The Rhode Island Historical Society will commemorate Black History Month with a full slate of programs in February highlighting the achievements and impact of Black Rhode Islanders, as well as the work of contemporary Black-led organizations.
“Valley Talks: Making Art History,” Sunday, Feb. 4, 1:30 p.m., The Museum of Work & Culture (42 S. Main St., Woonsocket) — “In September 2023, more than 120 years after his passing, Providence honored gifted artist Edward Mitchell Bannister with a public statue. Hear about Bannister’s history and legacy from RIHS Executive Director Christiana Morgan Grefe, followed by sculptor Gage Prentiss detailing his inspiration and process in creating this tribute.
“A Purposeful Life: Charles Thomas and the Struggle for Racial Equality in Sports,” Wednesday, February 7, 7 p.m., via Zoom — “Historian Robert Cvornyek will present on Rhode Island-born athlete Charles Thomas. Thomas lived most of his life in Providence as a respected mentor to the city’s African American youth. During his long athletic career, Thomas competed at the amateur, collegiate, semi-pro, and professional levels. He integrated a few line-ups along the way but also played on teams comprised solely of non-white players. His multiple experiences provide insight into how Black athletes navigated the troubled waters of segregation, found pride in all-Black teams, and showcased their talents to advance the struggle for freedom and equality in several different arenas, including the baseball diamond, basketball court, and football field.”
Dr. Ira Reid: “Haverford College’s Unsung Scholar Activist Documentary Screening with Rhode Island Black Film Festival,” Saturday, February 10, 2 p.m., at the Aldrich House, 110 Benevolent St., Providence: “(Reid) tells the story of the transformational scholar who strengthened the chorus of justice, peace, and equal opportunity for all. In the first half of the 20th century, Ira de Augustine Reid was the first African American to pioneer the acceptance of Black scholars as faculty members at predominantly White Northern universities. His study of Black immigrant communities resulted in a close working relationship with W. E. B. DuBois. He later mentored a young Dr. Martin Luther King, Jr., who served as Reid’s research assistant. Following the screening, director Rel Dowdell will speak about the process of creating the film and the importance of Reid’s legacy.”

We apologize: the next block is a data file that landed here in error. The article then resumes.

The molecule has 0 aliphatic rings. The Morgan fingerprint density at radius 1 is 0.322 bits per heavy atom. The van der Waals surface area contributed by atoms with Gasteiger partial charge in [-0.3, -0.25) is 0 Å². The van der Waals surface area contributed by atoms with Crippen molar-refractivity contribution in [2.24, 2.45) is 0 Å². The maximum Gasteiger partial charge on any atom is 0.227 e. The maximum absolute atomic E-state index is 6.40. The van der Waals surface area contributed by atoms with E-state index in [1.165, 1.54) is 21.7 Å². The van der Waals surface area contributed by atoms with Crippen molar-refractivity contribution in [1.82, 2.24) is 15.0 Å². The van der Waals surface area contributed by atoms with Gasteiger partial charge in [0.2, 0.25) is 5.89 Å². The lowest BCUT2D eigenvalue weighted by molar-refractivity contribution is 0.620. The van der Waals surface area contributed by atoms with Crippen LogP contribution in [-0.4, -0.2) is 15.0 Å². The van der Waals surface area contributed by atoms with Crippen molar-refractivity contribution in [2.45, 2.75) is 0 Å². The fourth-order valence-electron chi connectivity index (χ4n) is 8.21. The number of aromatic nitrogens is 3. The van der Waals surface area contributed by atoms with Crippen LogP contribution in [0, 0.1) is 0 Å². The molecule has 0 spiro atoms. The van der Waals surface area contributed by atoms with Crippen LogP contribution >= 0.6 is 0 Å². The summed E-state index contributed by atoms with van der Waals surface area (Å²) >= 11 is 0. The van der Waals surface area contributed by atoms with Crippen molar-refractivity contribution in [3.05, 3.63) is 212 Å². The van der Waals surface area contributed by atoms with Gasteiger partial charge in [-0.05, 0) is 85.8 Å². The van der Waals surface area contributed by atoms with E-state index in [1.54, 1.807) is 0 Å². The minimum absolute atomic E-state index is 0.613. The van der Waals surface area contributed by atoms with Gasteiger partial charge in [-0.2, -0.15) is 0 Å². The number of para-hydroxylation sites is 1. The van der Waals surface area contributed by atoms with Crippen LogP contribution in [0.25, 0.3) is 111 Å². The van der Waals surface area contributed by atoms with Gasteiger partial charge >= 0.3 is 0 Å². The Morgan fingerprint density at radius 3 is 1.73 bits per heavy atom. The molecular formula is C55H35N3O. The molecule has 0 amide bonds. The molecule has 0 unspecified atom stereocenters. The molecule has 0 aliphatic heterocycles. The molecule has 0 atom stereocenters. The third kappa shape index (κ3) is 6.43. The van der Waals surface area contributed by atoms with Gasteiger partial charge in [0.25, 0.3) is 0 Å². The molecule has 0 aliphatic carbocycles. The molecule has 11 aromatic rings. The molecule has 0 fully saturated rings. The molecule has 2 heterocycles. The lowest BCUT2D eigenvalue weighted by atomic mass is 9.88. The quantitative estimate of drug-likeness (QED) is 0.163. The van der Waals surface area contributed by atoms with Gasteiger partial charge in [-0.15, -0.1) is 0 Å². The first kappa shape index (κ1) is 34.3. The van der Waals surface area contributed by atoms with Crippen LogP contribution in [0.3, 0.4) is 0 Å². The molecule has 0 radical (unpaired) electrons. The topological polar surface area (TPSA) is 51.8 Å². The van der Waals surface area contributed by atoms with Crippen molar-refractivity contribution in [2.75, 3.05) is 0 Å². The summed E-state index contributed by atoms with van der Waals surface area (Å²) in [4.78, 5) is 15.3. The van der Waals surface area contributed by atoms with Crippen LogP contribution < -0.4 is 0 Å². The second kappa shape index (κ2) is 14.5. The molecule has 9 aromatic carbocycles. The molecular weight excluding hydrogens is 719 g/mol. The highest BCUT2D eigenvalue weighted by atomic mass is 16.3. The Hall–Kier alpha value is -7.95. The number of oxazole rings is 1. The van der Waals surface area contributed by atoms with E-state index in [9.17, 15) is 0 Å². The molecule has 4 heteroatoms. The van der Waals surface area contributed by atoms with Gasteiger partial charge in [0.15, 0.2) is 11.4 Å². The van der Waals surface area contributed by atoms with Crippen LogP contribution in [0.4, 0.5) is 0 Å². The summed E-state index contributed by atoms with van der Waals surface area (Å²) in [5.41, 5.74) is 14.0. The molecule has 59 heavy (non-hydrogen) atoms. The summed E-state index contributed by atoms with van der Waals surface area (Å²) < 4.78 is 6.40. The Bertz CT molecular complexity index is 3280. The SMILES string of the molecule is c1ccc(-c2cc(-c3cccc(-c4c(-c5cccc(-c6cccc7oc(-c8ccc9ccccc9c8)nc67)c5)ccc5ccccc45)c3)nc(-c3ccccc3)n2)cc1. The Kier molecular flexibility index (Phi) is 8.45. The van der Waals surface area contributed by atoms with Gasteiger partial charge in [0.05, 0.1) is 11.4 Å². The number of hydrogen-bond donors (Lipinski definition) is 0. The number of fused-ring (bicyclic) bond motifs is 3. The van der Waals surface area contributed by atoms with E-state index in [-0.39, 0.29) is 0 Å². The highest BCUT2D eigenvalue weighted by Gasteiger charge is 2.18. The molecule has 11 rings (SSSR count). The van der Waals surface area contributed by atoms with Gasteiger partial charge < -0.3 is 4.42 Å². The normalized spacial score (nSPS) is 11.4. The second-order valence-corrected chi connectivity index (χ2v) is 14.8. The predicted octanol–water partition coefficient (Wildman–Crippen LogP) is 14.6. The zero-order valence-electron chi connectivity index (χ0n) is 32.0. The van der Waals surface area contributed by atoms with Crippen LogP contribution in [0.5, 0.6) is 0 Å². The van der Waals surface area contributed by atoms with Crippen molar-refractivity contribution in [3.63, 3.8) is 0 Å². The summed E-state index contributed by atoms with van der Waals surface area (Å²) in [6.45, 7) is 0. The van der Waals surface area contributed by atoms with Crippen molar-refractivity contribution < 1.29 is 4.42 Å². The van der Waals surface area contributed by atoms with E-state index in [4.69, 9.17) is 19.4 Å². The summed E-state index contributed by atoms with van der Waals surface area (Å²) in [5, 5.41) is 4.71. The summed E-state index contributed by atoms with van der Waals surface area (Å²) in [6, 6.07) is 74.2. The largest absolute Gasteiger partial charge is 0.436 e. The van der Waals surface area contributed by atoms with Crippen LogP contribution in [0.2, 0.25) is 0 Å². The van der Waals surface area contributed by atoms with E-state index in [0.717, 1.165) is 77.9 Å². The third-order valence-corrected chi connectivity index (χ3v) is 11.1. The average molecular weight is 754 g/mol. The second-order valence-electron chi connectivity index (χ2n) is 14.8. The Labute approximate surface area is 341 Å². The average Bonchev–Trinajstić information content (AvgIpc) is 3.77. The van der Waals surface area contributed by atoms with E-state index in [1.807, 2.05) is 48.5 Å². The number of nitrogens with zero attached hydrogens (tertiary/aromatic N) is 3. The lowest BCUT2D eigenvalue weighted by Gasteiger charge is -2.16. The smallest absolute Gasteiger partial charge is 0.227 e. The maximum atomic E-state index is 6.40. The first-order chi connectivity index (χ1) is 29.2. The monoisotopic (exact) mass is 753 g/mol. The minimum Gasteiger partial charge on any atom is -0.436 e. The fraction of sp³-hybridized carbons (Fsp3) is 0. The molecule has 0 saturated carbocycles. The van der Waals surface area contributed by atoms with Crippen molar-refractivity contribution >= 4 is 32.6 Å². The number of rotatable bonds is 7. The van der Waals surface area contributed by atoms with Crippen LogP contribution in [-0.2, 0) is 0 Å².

The Rhode Island Historical Society, the state’s oldest and only state-wide historical organization, is dedicated to honoring, interpreting, and sharing Rhode Island’s past to enrich the present and inspire the future. Founded in 1822, the RIHS is an advocate for history as a means to develop empathy and 21st-century skills, using its historical materials and knowledge to explore topics of timeless relevance and public interest. As a Smithsonian Affiliate, it is dedicated to providing high-quality, accessible public programming and educational opportunities for all Rhode Islanders through its four sites: the John Brown House Museum, the Museum of Work & Culture, the Mary Elizabeth Robinson Research Center, and the Aldrich House.
The headquarters of the Rhode Island Historical Society are located at 110 Benevolent St., Providence. For more information, call 401-331-8575, or go to their website (rihs.org). Follow the RIHS on Facebook, Twitter, Instagram, and YouTube.
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